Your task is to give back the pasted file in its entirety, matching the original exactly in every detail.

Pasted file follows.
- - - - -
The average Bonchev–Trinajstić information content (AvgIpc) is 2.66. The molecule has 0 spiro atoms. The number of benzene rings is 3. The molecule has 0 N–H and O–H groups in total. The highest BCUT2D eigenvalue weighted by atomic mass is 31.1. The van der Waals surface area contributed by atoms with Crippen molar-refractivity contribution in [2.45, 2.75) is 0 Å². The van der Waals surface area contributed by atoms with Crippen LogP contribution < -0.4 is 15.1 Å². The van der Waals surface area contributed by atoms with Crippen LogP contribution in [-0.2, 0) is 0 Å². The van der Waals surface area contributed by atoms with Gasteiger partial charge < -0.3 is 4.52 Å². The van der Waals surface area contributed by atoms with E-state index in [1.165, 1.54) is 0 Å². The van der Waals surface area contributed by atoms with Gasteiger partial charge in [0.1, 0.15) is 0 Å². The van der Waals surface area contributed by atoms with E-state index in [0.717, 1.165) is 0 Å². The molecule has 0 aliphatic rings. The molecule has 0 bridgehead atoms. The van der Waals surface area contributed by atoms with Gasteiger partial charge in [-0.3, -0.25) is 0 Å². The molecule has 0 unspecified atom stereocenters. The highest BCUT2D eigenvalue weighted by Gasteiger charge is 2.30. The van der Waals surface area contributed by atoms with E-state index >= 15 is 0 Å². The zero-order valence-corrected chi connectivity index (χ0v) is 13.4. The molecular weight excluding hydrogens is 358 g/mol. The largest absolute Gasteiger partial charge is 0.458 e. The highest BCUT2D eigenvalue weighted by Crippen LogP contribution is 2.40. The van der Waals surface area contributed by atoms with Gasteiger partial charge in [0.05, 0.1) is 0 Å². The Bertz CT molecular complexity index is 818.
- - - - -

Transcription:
The average Bonchev–Trinajstić information content (AvgIpc) is 2.66. The molecule has 0 spiro atoms. The number of benzene rings is 3. The molecule has 0 N–H and O–H groups in total. The highest BCUT2D eigenvalue weighted by atomic mass is 31.1. The van der Waals surface area contributed by atoms with Crippen molar-refractivity contribution in [2.45, 2.75) is 0 Å². The van der Waals surface area contributed by atoms with Crippen LogP contribution < -0.4 is 15.1 Å². The van der Waals surface area contributed by atoms with Crippen LogP contribution in [-0.2, 0) is 0 Å². The van der Waals surface area contributed by atoms with Gasteiger partial charge < -0.3 is 4.52 Å². The van der Waals surface area contributed by atoms with E-state index in [1.165, 1.54) is 0 Å². The van der Waals surface area contributed by atoms with Gasteiger partial charge in [0.1, 0.15) is 0 Å². The van der Waals surface area contributed by atoms with E-state index in [0.717, 1.165) is 0 Å². The molecule has 0 aliphatic rings. The molecule has 0 bridgehead atoms. The van der Waals surface area contributed by atoms with Gasteiger partial charge in [-0.3, -0.25) is 0 Å². The molecule has 0 unspecified atom stereocenters. The highest BCUT2D eigenvalue weighted by Gasteiger charge is 2.30. The van der Waals surface area contributed by atoms with E-state index >= 15 is 0 Å². The zero-order valence-corrected chi connectivity index (χ0v) is 13.4. The molecular weight excluding hydrogens is 358 g/mol. The largest absolute Gasteiger partial charge is 0.458 e. The highest BCUT2D eigenvalue weighted by Crippen LogP contribution is 2.40. The van der Waals surface area contributed by atoms with Gasteiger partial charge in [0.05, 0.1) is 0 Å². The Bertz CT molecular complexity index is 818.